Restrictions imposed on American passport holders over travel to North Korea were extended by the Biden administration after being set to expire on September 1. Extending these restrictions is a missed opportunity to remove an obstacle to principled engagement and humanitarian exchange with North Korea.
These restrictions, introduced by the Trump administration in 2017 and renewed annually, made U.S. passports no longer valid for travel to, in, or through North Korea. Since then, individuals seeking to legally travel to North Korea on a U.S. passport have been required to apply for a special validation passport through the U.S. State Department. These one-time-use passports are “issued on an extremely limited basis” when the State Department deems the “trip is in the national interest.”
As a presidential candidate, Joe Biden pledged to work “to reunite Korean Americans separated from loved ones in North Korea for decades.” Prior to the travel restrictions, some Korean Americans were able to travel to North Korea to visit their family members still living there. However, with the travel restrictions in place and lack of an agreement between the American and North Korean governments on family reunions, the options for Korean American divided families to reunite in person will be extremely limited.
One impetus for these restrictions was the tragic death of Otto Warmbier, an American student arrested for allegedly stealing a propaganda poster while visiting North Korea as a tourist. Warmbier was held from January 2016 to June 2017 and died in the United States days after being released from North Korea in a coma.
Warmbier was neither the first nor the last American detained in the country. At least one American was held in North Korea after the travel restrictions took effect, though he has since been released and deported after allegations that he entered North Korea illegally. Robert King, the former Special Envoy for North Korea Human Rights Issues notes that “[o]ver the last decade or so, some twenty Americans have been detained by the DPRK, in most cases for reasons that are consistent with North Korean laws, but not with those of democratic societies like the United States.”
The travel restrictions have also limited the ability of some non-governmental organizations to provide medical, developmental, and other humanitarian assistance. Advocates for removing the travel restrictions note that the process is too often arbitrary and lacks transparency detailing why applications are denied. Even those individuals who have their applications for special validation passports approved by the State Department may face bureaucratic and financial burdens.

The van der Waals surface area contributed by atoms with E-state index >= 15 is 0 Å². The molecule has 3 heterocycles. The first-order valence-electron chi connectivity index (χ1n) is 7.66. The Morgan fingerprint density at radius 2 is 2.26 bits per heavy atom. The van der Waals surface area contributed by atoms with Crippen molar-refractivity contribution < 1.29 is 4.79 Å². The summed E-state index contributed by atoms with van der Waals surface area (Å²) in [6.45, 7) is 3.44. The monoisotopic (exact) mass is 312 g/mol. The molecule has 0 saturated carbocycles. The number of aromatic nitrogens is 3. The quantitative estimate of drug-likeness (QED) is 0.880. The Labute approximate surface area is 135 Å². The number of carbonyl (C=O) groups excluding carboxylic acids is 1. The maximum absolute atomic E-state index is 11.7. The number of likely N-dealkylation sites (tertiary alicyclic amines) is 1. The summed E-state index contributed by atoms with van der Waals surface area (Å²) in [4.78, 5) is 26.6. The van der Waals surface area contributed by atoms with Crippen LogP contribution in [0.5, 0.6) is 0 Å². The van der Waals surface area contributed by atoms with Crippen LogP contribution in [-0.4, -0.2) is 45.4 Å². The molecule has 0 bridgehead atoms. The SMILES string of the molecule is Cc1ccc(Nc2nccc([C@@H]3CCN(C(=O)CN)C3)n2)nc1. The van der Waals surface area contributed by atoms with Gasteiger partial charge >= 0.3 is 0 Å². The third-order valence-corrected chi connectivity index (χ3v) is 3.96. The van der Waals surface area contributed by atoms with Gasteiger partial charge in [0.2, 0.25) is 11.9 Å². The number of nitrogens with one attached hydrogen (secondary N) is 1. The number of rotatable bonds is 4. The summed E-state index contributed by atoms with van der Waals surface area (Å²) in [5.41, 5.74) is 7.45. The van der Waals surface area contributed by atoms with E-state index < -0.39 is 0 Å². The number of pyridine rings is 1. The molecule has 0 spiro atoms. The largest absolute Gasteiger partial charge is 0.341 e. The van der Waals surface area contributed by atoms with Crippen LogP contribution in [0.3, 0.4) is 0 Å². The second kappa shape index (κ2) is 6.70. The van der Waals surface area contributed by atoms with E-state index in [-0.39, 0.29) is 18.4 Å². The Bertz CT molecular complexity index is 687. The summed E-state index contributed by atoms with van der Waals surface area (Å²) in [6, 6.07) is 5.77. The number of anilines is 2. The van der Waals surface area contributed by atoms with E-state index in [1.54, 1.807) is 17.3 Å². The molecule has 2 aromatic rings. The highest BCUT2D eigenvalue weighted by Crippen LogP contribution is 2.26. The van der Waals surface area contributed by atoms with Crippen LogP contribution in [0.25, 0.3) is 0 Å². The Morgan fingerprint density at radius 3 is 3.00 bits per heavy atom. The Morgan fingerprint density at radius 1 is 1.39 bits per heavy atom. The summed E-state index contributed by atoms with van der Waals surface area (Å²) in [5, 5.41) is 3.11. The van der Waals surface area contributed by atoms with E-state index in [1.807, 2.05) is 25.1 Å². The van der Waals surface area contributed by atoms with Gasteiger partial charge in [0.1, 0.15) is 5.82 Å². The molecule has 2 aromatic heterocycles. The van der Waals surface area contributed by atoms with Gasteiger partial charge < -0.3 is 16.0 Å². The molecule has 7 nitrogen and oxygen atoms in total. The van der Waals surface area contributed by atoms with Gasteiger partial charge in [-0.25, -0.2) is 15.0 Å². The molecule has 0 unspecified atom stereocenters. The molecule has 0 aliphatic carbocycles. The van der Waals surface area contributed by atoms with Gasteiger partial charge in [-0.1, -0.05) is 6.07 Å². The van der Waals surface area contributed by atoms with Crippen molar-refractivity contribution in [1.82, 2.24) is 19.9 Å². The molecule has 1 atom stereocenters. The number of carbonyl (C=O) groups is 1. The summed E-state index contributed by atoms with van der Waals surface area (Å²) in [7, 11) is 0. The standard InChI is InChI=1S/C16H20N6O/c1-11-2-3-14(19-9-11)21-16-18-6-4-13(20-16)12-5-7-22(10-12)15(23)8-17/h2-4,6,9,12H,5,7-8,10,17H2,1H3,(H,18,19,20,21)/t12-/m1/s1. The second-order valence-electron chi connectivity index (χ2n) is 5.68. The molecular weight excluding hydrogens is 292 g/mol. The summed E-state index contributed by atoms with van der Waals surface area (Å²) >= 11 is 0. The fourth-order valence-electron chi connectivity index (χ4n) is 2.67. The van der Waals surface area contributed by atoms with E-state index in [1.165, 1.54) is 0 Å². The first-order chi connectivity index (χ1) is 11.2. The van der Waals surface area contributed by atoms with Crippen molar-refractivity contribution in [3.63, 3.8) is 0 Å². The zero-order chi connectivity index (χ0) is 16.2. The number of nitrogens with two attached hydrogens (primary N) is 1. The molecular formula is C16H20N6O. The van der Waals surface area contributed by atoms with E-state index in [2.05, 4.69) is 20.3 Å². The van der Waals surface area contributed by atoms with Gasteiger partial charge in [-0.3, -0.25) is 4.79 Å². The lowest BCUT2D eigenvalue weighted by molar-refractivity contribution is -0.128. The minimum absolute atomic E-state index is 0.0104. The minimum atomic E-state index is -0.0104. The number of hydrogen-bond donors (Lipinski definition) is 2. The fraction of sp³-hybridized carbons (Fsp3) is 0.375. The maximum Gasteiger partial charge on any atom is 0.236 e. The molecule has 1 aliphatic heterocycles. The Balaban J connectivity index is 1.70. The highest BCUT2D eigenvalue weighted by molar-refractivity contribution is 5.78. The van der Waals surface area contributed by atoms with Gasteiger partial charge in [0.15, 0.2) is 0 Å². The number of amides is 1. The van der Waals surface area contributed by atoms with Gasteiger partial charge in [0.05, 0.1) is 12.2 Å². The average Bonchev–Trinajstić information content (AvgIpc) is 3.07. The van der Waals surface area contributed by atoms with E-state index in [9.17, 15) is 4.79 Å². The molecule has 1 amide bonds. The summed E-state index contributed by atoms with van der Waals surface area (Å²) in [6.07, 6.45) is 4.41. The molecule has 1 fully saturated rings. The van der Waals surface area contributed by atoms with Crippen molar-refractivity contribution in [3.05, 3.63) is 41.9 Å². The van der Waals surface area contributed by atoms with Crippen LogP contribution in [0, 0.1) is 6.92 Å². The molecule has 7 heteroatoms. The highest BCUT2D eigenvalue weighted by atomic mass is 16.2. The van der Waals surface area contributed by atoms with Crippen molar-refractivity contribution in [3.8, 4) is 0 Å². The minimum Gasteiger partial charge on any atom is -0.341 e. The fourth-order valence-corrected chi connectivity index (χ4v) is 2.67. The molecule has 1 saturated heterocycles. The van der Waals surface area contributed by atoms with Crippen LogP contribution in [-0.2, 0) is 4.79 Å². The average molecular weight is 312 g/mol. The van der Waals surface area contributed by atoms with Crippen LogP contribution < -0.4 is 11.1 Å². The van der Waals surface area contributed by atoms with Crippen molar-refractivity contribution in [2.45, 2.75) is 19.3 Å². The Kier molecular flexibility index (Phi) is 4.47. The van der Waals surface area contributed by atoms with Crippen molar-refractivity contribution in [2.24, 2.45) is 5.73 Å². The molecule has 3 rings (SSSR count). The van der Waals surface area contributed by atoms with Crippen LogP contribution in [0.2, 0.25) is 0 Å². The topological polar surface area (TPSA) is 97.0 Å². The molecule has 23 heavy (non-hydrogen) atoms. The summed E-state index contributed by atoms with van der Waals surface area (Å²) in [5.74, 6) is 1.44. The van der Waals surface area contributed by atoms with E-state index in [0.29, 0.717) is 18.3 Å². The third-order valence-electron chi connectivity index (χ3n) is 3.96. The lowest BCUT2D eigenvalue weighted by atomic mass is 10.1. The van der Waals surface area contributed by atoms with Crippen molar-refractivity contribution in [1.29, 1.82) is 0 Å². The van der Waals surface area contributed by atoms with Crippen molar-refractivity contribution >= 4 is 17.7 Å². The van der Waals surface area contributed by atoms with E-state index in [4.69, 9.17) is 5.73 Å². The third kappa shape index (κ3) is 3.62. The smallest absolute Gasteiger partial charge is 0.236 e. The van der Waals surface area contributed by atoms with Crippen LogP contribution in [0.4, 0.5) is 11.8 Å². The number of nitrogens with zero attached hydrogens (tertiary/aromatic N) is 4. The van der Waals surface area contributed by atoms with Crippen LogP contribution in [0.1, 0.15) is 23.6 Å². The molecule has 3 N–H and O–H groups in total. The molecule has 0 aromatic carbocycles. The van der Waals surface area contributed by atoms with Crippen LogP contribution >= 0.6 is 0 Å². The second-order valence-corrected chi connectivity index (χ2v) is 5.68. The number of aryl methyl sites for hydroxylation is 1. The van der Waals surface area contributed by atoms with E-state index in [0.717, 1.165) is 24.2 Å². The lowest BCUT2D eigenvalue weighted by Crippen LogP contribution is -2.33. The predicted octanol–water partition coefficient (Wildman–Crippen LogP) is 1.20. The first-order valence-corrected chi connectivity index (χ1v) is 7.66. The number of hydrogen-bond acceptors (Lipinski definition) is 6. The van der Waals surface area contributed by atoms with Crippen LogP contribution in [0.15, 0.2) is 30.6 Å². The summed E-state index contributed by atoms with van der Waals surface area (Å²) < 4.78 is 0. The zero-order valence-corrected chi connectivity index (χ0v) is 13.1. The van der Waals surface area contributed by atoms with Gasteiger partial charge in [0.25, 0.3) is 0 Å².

Cultural exchanges, educational engagement, and other people-to-people exchanges are also valuable, especially given the general lack of direct contact between U.S. and North Korean citizens. This people-to-people engagement has been diverse, ranging from former American political leaders visiting North Korea to promote dialogue and understanding to the New York Philharmonic performing a concert in Pyongyang.
Had the Biden administration chosen not to renew these travel restrictions, the initial effect would have been largely be symbolic due to North Korea’s strict self-imposed border controls arising from the COVID-19 pandemic. But easing the restrictions would have enabled direct people-to-people contact or humanitarian assistance in significant areas in the future.
U.S. Special Representative for the DPRK Sung Kim recently wrote that “we are open to exploring meaningful confidence-building initiatives.” Unfortunately, this was a missed opportunity for the administration to demonstrate its commitment to that pledge by removing a significant barrier that could hinder the success of those very confidence-building initiatives.